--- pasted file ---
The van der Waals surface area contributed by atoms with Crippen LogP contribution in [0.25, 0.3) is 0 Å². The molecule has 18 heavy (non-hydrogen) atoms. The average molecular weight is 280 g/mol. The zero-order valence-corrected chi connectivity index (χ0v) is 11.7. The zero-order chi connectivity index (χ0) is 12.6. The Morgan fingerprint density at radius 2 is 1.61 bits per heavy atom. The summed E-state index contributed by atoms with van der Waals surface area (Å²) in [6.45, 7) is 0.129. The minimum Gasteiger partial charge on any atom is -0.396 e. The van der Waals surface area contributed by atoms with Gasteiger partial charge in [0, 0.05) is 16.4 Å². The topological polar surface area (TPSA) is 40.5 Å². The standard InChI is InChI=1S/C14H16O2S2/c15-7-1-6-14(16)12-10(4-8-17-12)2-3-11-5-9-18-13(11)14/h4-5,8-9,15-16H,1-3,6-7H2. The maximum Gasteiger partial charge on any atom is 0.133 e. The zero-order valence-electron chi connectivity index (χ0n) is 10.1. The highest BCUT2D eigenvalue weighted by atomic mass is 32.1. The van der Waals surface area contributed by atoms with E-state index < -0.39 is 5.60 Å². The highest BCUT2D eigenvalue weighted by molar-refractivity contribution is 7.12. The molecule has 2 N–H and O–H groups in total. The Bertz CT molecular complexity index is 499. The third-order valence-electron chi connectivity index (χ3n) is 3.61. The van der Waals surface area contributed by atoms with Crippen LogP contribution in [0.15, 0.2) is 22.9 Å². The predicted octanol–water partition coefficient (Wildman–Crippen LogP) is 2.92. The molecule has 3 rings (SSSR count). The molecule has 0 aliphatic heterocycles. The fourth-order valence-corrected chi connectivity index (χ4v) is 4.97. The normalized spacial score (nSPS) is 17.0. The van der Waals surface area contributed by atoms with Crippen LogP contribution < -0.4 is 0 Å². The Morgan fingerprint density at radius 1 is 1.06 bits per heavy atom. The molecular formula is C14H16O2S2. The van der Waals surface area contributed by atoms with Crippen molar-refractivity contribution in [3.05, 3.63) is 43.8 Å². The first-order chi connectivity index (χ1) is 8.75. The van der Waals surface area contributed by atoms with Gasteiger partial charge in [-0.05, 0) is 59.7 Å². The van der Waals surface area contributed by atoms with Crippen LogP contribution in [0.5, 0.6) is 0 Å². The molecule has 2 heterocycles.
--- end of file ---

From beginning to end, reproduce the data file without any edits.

The van der Waals surface area contributed by atoms with Crippen LogP contribution in [0.25, 0.3) is 0 Å². The molecule has 18 heavy (non-hydrogen) atoms. The average molecular weight is 280 g/mol. The zero-order valence-corrected chi connectivity index (χ0v) is 11.7. The zero-order chi connectivity index (χ0) is 12.6. The Morgan fingerprint density at radius 2 is 1.61 bits per heavy atom. The summed E-state index contributed by atoms with van der Waals surface area (Å²) in [6.45, 7) is 0.129. The minimum Gasteiger partial charge on any atom is -0.396 e. The van der Waals surface area contributed by atoms with Gasteiger partial charge in [0, 0.05) is 16.4 Å². The topological polar surface area (TPSA) is 40.5 Å². The standard InChI is InChI=1S/C14H16O2S2/c15-7-1-6-14(16)12-10(4-8-17-12)2-3-11-5-9-18-13(11)14/h4-5,8-9,15-16H,1-3,6-7H2. The maximum Gasteiger partial charge on any atom is 0.133 e. The zero-order valence-electron chi connectivity index (χ0n) is 10.1. The highest BCUT2D eigenvalue weighted by atomic mass is 32.1. The van der Waals surface area contributed by atoms with E-state index < -0.39 is 5.60 Å². The highest BCUT2D eigenvalue weighted by molar-refractivity contribution is 7.12. The molecule has 2 N–H and O–H groups in total. The Bertz CT molecular complexity index is 499. The third-order valence-electron chi connectivity index (χ3n) is 3.61. The van der Waals surface area contributed by atoms with Crippen LogP contribution in [0.15, 0.2) is 22.9 Å². The predicted octanol–water partition coefficient (Wildman–Crippen LogP) is 2.92. The molecule has 3 rings (SSSR count). The molecule has 0 aliphatic heterocycles. The fourth-order valence-corrected chi connectivity index (χ4v) is 4.97. The normalized spacial score (nSPS) is 17.0. The van der Waals surface area contributed by atoms with Crippen LogP contribution < -0.4 is 0 Å². The Morgan fingerprint density at radius 1 is 1.06 bits per heavy atom. The molecular formula is C14H16O2S2. The van der Waals surface area contributed by atoms with Crippen molar-refractivity contribution in [3.05, 3.63) is 43.8 Å². The first-order chi connectivity index (χ1) is 8.75. The van der Waals surface area contributed by atoms with Gasteiger partial charge in [-0.05, 0) is 59.7 Å². The van der Waals surface area contributed by atoms with Crippen LogP contribution in [0.5, 0.6) is 0 Å². The molecule has 2 heterocycles.